In addition to some positive feelings when "passing," a person living with a chronic condition may also feel anxious about having to eventually state his or her needs, angry that people assume that certain activities are easy for everyone to partake in, and perhaps scared that others will judge them for having an illness. Many people do not want to feel like the "difficult" one in the group who needs special care or attention to needs that the others in the group do not need. Many people do not want to stand out in this way. Sometimes people who "pass" may slip and almost reveal their illness. For example, a person may express exhaustion, which is due to the illness, but when asked why s/he is tired, the person may only state that s/he did not get enough sleep. Perhaps part of this person wished to share the truth, but another part felt afraid.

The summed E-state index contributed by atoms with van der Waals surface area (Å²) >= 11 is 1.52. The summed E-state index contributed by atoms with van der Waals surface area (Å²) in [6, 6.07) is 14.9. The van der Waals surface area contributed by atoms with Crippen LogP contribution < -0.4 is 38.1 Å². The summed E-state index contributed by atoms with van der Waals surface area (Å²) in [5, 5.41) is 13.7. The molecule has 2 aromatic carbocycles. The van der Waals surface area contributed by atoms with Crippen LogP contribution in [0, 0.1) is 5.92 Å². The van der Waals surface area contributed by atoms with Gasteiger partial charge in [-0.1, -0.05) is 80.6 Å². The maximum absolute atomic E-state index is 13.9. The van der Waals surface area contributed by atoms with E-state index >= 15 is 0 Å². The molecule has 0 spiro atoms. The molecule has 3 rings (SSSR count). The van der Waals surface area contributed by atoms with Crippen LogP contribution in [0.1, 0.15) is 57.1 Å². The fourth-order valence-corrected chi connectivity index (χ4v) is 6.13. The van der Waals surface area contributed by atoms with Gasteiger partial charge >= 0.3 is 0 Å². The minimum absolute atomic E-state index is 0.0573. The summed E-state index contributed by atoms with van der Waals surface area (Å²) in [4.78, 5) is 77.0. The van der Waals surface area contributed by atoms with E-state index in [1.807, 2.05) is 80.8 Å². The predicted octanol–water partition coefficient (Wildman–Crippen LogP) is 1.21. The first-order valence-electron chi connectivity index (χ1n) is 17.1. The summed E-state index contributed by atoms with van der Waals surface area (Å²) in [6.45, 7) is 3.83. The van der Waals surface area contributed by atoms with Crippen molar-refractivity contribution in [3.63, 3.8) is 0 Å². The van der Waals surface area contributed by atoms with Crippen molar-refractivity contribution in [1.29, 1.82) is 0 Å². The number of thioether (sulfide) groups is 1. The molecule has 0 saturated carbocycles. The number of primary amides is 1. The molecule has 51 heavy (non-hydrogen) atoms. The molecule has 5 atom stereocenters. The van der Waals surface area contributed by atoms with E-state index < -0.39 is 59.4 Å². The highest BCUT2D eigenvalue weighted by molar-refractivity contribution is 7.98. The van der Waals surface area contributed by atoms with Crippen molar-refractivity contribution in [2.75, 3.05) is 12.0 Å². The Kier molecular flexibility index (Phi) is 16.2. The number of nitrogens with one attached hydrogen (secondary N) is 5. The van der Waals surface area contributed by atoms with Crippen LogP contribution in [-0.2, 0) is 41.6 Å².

There is no wrong or right experience. These experiences are very personal and one's own to do whatever s/he wishes to do with them. However, something that is important to keep in mind is the use of meaning making. It certainly is not pleasant to have to physically and emotionally suffer due to illness and most people would want to wish it all away, but unfortunately there are things people cannot control. Fortunately there are also things people can control and that is what one chooses to do with the situation s/he is given. It can at times feel empowering to "pass" as someone without illness, but it can also be disempowering if the meaning of "passing" is that illness is something to be ashamed of and stigmatized.